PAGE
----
‘Y2K bug’ captured
says he found it in a N.H. woodworking shop.
Durham- Peter Asselyn
may be holding the fate of the world in his hands-or at least in his woodshop.
Come the stroke of midnight,Jan.1,2000, the world can rest assured. Thanks to Asselyn, the Y2K bug has
been caught and caged.
So pop open your best bottle of bubbly, take to the streets and welcome the new millennium without fear.
Wait a minute. Hold your corks and muffle the noisemakers. Y2K is actually a bug? And it’s in Durham?
According to Asselyn, the Y2K bug is real and he has it captured and caged in his shop on Route 9.
Asselyn, an artist who specializes in wooden crafts, said he stumbled upon the Y2K bug hidden among several
pieces on a shelf of a woodworking shop in New Hampshire.
“He was too perfect,” said Asselyn. “As soon as I saw it, I knew it was the Y2K bug.”
The bug is actually a rare manzanita root originating in California.
To Asselyn, the mangled root is the definition of the Y2K craze.
“ I think Y2K is the epitome of paranoia,” said Asselyn.” And that’s what I see
when I look at him.”
At close observation, the root takes on the shape of something out of the Alien movies. One can point out
its scaly back, pointy fangs, beady eyes and clenched claws grasping onto a stone, hunched over and ready for its next capture.
That is, until Asselyn beat him to it.
Set on a round base of wood, the bug is positioned in the middle of a set of circles signifying its capture.
“I would love to see this piece on a rotating pedestal,” said Asselyn. “It continues
to stir the imagination all the way around.”
After retiring from his job at Nynex in 1995, Asselyn turned his attention to his love of wood. Over a
year ago, Asselyn joined forces with the Maine Woodturners Association, and turned his hobby into a profession.
“For two years I was just hacking away at pieces of wood from my backyard,” said Asselyn, who
owns 30 acres of woods behind his house. “Then I joined the Woodturners and learned how to turn the wood into art.”
Asselyn recently opened his first show at the West Island
Art Gallery in Bath.
On display are 10 wooden creations, mostly bowls, that Asselyn created in his wood shop with logs from his backyard.
“I love the feeling of taking a lump of wood and turning it into a bowl,” said Asselyn. “It’s
Although each bowl is unique, Assely likes to keep natural edges, giving his pieces primitive and raw looks,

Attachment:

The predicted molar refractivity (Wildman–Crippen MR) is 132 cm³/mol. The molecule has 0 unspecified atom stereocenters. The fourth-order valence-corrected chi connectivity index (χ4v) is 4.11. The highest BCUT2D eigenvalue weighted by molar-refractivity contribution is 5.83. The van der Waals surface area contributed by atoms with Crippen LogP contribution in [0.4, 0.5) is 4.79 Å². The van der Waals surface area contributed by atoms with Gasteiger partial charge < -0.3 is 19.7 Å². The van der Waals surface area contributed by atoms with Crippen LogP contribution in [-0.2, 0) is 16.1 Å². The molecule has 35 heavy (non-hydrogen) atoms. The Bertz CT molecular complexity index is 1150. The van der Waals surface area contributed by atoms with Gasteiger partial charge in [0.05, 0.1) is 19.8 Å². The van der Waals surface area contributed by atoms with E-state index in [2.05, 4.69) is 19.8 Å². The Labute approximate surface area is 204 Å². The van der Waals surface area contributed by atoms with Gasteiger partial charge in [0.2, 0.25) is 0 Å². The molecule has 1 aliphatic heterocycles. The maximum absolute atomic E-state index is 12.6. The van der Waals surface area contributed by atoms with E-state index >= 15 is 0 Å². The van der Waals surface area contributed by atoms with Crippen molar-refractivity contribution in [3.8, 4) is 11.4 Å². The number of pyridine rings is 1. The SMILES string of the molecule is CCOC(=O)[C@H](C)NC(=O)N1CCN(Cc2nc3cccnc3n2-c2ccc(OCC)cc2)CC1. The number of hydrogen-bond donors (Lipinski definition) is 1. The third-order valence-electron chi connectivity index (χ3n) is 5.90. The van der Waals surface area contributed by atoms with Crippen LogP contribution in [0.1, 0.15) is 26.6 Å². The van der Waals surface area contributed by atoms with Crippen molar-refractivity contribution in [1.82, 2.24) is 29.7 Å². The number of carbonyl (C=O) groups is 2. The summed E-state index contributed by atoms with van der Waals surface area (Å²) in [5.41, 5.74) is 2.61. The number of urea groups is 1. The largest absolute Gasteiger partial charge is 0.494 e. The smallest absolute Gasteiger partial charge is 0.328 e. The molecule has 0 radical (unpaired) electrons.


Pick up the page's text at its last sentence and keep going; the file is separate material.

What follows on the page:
something he picked up from African traditions.
“It is a tradition for African artists to leave some of the bark on their finished piece,”
said Asselyn. “That way it remembers its heritage.”
Asselyn did little to disrupt the natural character of the Y2K bug.
“I picked the bark and dirt from it, and then sandblasted and oiled him.” Said Asselyn. “Most
of my pieces, I fashion with my hands. This I fashioned more with my imagination.”
Although the Y2K is not part of the show in Bath, Asselyn is
willing to show it at another gallery or even sell it to a responsible buyer.
But he wouldn’t want it to get into the wrong hands.
“It’s a special piece,” said Asselyn. “It’s going to take a particular type
of gallery or customer to buy it”.
Asselyn hopes that this piece will bring back some of the sense of humor that should be involved in the
Y2K craze. The craze, of course, has to do with fears that the world’s computer system will crash the moment the date
changes from Dec.31,1999, to Jan. 1,2000.
“I think a lot of it has been blown out of proportion,” said Asselyn. “I want this piece
to bring the humor of the situation back.”
For those interested in seeing the Y2K bug “in the root,” call Asselyn at 207-353-4206.
The Times Record
Dated Wednesday, December 1,1999
Durham Maine man plans to release the
Y2K bug he captured in December of 1999,
because he can no longer
afford to feed it. It is consuming more and more data every day,
and the force field he created
to hold it is weakening. He is asking for someone else to
take over the
guardianship of this beast.